Blog

  • May

    10

    2017
  • 1523
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Empower Female Physicians at Your Medical Practice

It’s 2018, but some patients are still surprised to learn a female physician will be attending to them. Meanwhile, medical schools have seen a 50% increase in female applicants in the past 15 years. In 2017, more women entered U.S. medical schools than men, according to the Association of American Medical Colleges (AAMC).

However, there are still fewer female physicians among the upper echelons of academia, as leads on research teams and in medical departments. Unfortunately, even fewer women are represented in medical specialty societies.

There are still barriers to career advancement for female physicians. There are gender assumptions and biases about physicians that starts when we’re children, that run rampant in academia, and continue into adulthood. Those same ideas of women being overly emotional or not fully dedicated to their careers have not gone away.

With stereotypes continuing to prevail, how can all doctors best support their female colleagues in their careers? Here are just some ways male and female physicians can empower their female colleagues.

Denial is Detrimental

It’s important to acknowledge that there are obstacles for women in the workplace. The reality is that there are barriers for females in terms of leadership roles and greater career opportunities. The AMA unanimously passed a gender equality resolution to analyze and address gender-based compensation disparities and impediments to career advancement.

Change the Way You Communicate at Work

It’s important to foster a work culture that promotes equality though workplace communication. Everything from the manner in which you brush aside ideas to “mansplaining” can be damaging to your workplace culture and to the career growth of your female colleagues. The worst instances occur in front of patients, which isn’t good for your practice.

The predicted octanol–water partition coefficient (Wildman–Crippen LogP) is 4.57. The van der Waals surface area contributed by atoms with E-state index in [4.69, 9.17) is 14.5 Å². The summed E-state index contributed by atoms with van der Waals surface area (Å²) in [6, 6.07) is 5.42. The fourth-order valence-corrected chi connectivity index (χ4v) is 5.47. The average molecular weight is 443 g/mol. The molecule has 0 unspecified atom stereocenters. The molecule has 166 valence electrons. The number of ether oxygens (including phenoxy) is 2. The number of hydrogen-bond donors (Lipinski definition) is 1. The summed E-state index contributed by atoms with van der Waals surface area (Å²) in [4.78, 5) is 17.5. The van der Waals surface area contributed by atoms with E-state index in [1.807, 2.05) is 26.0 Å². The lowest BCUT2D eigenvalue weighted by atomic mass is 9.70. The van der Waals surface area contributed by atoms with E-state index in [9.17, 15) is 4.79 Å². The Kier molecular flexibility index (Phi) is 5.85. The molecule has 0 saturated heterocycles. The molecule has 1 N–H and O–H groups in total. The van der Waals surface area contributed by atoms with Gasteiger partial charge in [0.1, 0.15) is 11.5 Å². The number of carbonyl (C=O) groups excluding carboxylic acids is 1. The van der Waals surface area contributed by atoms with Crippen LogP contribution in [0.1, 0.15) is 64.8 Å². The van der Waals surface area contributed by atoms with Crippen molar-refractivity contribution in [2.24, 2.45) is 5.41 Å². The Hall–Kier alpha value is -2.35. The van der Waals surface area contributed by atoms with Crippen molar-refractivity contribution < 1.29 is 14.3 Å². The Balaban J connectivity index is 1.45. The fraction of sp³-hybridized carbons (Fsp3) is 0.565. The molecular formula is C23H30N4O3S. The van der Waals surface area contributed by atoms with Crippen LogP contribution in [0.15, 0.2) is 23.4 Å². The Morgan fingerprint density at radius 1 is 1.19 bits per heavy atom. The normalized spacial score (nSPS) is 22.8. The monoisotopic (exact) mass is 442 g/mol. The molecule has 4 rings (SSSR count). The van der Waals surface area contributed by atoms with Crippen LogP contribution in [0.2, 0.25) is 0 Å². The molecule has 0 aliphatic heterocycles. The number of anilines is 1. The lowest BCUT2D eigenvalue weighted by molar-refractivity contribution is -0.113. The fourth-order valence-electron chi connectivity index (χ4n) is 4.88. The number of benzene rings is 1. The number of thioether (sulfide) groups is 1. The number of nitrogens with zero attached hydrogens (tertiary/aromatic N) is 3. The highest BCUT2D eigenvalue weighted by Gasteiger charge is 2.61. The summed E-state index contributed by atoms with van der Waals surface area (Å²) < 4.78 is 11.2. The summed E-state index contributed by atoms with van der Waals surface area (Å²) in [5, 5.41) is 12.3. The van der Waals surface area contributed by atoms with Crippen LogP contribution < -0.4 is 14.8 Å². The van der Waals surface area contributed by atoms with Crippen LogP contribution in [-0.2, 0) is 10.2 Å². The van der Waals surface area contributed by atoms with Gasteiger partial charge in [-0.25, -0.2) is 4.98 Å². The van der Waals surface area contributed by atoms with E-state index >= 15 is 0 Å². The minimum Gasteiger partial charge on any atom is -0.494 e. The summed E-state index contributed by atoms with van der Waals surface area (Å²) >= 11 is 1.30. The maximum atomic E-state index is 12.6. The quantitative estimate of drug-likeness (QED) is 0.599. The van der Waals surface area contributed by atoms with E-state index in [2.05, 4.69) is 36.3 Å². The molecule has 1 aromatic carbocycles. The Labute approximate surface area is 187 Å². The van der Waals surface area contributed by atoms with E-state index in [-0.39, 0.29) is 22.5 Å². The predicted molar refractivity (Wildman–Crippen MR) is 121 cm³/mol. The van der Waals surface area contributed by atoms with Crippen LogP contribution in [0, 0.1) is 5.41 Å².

Improving your communications goes beyond your words. You must also consider your facial expressions and body language. You must foster authentic respect for the thoughts and ideas of others in your medical practice.

Mentor a Female Physician

Both male and female physicians can affect change just by mentoring a female physician. It’s important to mentor beyond medical school. Female mentors can provide their paramores with a unique prospective, especially when it comes to managing both motherhood and a career. Mentoring doesn’t have to be a part of a structured program your practice puts together. That can put additional pressure on physicians who have very little time. Instead, you can dedicate even just 15 minutes or a quick coffee chat.

It’s important to support and empower female physicians at your medical practice. What things are you doing to support the career growth of your female colleagues?